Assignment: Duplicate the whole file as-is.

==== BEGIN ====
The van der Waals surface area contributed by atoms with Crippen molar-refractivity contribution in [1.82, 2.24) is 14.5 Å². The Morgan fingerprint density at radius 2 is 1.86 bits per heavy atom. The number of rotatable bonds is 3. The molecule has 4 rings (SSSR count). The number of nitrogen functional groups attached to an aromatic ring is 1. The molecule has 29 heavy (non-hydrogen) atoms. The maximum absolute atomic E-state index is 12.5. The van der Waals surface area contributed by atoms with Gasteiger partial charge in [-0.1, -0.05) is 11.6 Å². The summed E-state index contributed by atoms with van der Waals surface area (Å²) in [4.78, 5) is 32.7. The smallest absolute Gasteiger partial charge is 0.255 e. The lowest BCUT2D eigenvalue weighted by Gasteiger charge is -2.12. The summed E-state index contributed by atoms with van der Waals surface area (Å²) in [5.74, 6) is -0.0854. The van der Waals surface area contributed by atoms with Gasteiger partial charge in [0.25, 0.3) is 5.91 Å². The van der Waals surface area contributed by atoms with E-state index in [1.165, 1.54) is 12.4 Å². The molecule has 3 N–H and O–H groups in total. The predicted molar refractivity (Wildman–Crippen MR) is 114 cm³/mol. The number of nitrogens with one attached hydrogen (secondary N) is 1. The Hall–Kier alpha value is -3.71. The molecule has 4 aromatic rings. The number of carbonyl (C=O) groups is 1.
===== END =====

The van der Waals surface area contributed by atoms with Crippen molar-refractivity contribution in [1.82, 2.24) is 14.5 Å². The Morgan fingerprint density at radius 2 is 1.86 bits per heavy atom. The number of rotatable bonds is 3. The molecule has 4 rings (SSSR count). The number of nitrogen functional groups attached to an aromatic ring is 1. The molecule has 29 heavy (non-hydrogen) atoms. The maximum absolute atomic E-state index is 12.5. The van der Waals surface area contributed by atoms with Gasteiger partial charge in [-0.1, -0.05) is 11.6 Å². The summed E-state index contributed by atoms with van der Waals surface area (Å²) in [4.78, 5) is 32.7. The smallest absolute Gasteiger partial charge is 0.255 e. The lowest BCUT2D eigenvalue weighted by Gasteiger charge is -2.12. The summed E-state index contributed by atoms with van der Waals surface area (Å²) in [5.74, 6) is -0.0854. The van der Waals surface area contributed by atoms with Gasteiger partial charge in [0.25, 0.3) is 5.91 Å². The van der Waals surface area contributed by atoms with E-state index in [1.165, 1.54) is 12.4 Å². The molecule has 3 N–H and O–H groups in total. The predicted molar refractivity (Wildman–Crippen MR) is 114 cm³/mol. The number of nitrogens with one attached hydrogen (secondary N) is 1. The Hall–Kier alpha value is -3.71. The molecule has 4 aromatic rings. The number of carbonyl (C=O) groups is 1.